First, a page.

pleasure to have her join us and take the next steps in planning
  for the convention.


  Richard Margolis writes:  "Can the catalogue of a highly
  important numismatic collection, the publication date and other
  details of which are known from other sources, disappear
  off the face of the earth? This seems to be the case with a
  catalogue of the great Tiolier collection.  Pierre Joseph Tiolier
  was Engraver-General of France from 1803 to 1816, his son,
  Nicolas Pierre succeeding him in this position until 1845.
  Occupying this privileged  position at the Paris Mint for so
  many years they were in a unique position to put together a
  marvelous collection of essays and special strikings by
  themselves and by preceding French engravers.

  Based on information appearing primarily in Conbrouse's
  Maison de France (1845), and a few fleeting references
  elsewhere, this is exactly what they did. In 1840,  according
  to Conbrouse, a small catalogue of the Tioliers' collection
  was printed by H. Fournier (a well-known Paris publisher),
  "petit in 8o de vingt-quatre pages".  It is known from other
  references by Conbrouse to the catalogue that it contained
  at least 320 numbers. I think it highly unlikely, however, that
  the catalogue would have borne the Tioliers' name as owners
  of the collection, which was sold in 1841 to Rousseau, one
  of the two leading Paris dealers of the period.

  Unfortunately, despite having fairly exhaustively researched
  the French numismatic literature of the 19th century (primarily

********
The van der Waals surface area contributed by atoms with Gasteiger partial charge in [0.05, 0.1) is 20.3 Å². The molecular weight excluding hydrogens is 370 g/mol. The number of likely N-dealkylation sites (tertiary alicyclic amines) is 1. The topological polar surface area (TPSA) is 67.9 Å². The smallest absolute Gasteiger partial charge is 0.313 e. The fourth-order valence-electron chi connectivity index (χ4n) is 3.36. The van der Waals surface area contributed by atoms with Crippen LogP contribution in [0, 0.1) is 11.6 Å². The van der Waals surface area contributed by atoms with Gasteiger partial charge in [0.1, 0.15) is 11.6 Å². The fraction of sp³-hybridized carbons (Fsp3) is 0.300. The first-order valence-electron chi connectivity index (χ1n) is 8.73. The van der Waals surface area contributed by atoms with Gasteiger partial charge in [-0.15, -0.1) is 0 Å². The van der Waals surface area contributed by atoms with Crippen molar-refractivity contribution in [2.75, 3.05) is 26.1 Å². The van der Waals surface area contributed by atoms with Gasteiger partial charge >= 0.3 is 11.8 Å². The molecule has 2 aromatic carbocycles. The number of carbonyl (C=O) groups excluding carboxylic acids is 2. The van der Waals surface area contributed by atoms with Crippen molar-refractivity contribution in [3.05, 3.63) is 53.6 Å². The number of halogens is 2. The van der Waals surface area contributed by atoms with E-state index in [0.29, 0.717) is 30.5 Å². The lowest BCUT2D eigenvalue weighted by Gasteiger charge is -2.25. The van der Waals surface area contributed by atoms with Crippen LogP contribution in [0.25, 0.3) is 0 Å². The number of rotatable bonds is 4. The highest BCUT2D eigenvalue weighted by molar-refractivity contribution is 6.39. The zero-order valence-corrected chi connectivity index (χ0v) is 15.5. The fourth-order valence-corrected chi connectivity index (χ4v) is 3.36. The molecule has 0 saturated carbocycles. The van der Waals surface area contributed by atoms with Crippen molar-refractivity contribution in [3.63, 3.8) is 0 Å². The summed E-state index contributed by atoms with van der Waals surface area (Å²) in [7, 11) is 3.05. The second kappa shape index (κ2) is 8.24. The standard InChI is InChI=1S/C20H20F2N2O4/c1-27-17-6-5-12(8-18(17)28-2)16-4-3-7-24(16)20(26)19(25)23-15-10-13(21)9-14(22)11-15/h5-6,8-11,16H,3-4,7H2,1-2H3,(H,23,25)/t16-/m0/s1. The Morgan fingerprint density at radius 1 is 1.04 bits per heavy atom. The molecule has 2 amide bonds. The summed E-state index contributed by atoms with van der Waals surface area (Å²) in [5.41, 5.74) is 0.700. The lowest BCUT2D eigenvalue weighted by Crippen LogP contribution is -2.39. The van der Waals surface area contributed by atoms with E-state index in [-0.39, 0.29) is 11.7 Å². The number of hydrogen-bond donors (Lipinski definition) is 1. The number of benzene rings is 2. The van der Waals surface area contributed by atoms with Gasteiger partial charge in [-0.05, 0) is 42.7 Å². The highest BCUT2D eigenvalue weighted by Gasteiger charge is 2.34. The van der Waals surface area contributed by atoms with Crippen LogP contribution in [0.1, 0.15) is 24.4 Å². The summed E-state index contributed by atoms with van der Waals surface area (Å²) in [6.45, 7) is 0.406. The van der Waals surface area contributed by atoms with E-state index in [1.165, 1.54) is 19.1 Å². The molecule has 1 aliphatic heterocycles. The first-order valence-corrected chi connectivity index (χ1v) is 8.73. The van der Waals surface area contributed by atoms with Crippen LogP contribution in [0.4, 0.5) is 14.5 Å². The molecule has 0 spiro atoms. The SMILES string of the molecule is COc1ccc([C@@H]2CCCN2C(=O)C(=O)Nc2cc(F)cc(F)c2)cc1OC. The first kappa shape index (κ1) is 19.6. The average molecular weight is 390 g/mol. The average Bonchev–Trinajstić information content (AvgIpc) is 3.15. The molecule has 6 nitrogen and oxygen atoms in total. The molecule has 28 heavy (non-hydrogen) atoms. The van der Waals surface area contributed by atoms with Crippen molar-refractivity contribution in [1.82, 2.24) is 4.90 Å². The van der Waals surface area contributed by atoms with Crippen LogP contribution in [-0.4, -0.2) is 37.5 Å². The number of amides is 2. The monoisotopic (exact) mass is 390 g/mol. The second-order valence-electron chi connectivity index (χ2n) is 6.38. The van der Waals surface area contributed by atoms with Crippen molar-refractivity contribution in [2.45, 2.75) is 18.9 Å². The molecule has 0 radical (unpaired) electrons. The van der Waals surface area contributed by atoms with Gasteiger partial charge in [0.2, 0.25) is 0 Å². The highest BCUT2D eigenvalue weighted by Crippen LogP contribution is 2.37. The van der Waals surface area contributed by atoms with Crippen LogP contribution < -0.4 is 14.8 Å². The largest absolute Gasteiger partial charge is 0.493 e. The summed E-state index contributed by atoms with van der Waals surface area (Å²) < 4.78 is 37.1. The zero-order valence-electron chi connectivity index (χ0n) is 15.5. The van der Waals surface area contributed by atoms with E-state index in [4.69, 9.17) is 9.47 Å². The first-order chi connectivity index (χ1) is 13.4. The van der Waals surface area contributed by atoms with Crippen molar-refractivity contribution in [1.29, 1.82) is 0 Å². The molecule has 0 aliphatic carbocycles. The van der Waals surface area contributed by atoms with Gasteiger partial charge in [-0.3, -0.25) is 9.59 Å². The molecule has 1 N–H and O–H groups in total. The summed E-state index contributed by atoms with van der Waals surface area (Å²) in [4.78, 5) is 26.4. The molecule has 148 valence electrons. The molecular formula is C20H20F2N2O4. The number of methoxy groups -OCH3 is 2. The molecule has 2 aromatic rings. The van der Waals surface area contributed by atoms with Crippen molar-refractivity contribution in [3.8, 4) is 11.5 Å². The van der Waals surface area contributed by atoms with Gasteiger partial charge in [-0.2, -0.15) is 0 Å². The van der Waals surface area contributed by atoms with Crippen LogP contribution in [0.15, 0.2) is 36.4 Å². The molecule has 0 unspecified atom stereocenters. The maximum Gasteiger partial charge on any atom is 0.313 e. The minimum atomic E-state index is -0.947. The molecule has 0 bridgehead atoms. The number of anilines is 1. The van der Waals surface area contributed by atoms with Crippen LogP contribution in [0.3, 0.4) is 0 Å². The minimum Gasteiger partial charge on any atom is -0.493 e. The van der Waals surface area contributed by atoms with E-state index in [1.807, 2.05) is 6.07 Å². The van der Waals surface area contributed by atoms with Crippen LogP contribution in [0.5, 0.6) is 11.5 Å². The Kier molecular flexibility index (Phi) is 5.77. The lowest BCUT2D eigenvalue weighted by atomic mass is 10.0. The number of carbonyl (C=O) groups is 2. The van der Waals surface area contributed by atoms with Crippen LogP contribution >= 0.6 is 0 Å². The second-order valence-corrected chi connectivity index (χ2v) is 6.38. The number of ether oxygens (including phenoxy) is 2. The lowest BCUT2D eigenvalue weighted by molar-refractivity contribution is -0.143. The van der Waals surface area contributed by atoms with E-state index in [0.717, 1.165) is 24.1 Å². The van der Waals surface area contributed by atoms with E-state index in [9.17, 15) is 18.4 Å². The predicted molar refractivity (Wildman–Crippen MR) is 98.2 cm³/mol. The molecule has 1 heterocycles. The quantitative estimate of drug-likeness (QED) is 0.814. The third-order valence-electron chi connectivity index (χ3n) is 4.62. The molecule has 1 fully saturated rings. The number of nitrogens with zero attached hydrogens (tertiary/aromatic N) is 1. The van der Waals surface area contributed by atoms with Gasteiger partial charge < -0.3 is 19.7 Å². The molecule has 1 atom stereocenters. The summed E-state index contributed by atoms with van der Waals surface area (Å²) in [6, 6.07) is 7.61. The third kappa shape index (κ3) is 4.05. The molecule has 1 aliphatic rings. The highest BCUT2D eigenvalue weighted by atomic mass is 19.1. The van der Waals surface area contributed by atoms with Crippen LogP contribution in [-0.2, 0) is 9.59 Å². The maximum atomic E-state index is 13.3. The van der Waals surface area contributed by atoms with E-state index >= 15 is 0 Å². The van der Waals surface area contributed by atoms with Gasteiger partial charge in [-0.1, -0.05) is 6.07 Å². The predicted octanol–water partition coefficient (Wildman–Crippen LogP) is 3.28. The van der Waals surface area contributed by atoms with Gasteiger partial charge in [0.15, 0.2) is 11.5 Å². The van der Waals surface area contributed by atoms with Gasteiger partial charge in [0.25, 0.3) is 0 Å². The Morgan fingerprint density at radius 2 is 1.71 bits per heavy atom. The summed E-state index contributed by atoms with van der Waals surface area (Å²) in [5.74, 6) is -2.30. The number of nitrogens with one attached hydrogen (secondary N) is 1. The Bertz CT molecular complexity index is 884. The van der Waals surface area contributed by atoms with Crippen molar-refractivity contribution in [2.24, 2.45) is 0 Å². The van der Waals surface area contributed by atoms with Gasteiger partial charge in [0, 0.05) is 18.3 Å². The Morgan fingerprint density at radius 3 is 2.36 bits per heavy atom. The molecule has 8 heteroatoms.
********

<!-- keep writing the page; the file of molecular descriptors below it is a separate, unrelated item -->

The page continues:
in the library of the Paris Mint, and even more extensively in
  the library of the Cabinet des Medailles of the Bibliotheque
  Nationale), I have been unable to locate a single copy of this
  catalogue, nor any reference to it anywhere, other than
  Conbrouse's mention of it.

  Apart from the small number of coins and essays that I know
  from other evidence were included in the catalogue, it must
  have listed a great many of the great rarities of the period that
  interests me (the French Revolution and Napoleon). It
  therefore goes without saying that I would give my right arm
  or any other appropriate part of my anatomy for even a
  glimpse of it. Any thoughts as to how or where to search
  further for this numismatic will-o'-the-wisp would be most


  Eric Von Klinger has an article in the February 10th issue
  of Coin World describing the floor action at last month's
  Stack's auction of the J. Harold Cobb collection of
  Washington Inaugural Buttons.  Great headline: "Button
  Collectors Undone by Coin Collectors in Auction."

  Cataloguer Michael Hodder's preface to the collection
  included a great overview of the literature describing
  these rare buttons, and this was also highlighted in the


  Morten Eske Mortensen writes: "Following a number of
  enquiries from professional market players the owners of the
  publishing rights have agreed by special orders to produce
  an utmost and extremely strictly distributed minor number
  of the RCP Yearbooks 2003 edition.

  Printing run will be limited to 150 copies only (one hundred
  and fifty) to cover the complete world market.  The three
  volumes thus will go antiquarian from day 1.

  The 2003-Yearbooks are to be acquired through pre-orders
  only (time limit for order placements: 5 weeks).

  The order of reservations will be according to the dates of
  receiving the advance orders. (aka: first come - first serve).

  The order form is to be found at this direct link:"


  Ken Lane from Arkansas writes: "Who wrote the 1888 4-page
  pamphlet "The American Numismatist?"


  Darryl Atchison writes: "I am extremely interested in contacting
  anyone who owns any memorabilia from the 1909 A.N.A.
  convention held in Montreal.  I know of the existence of three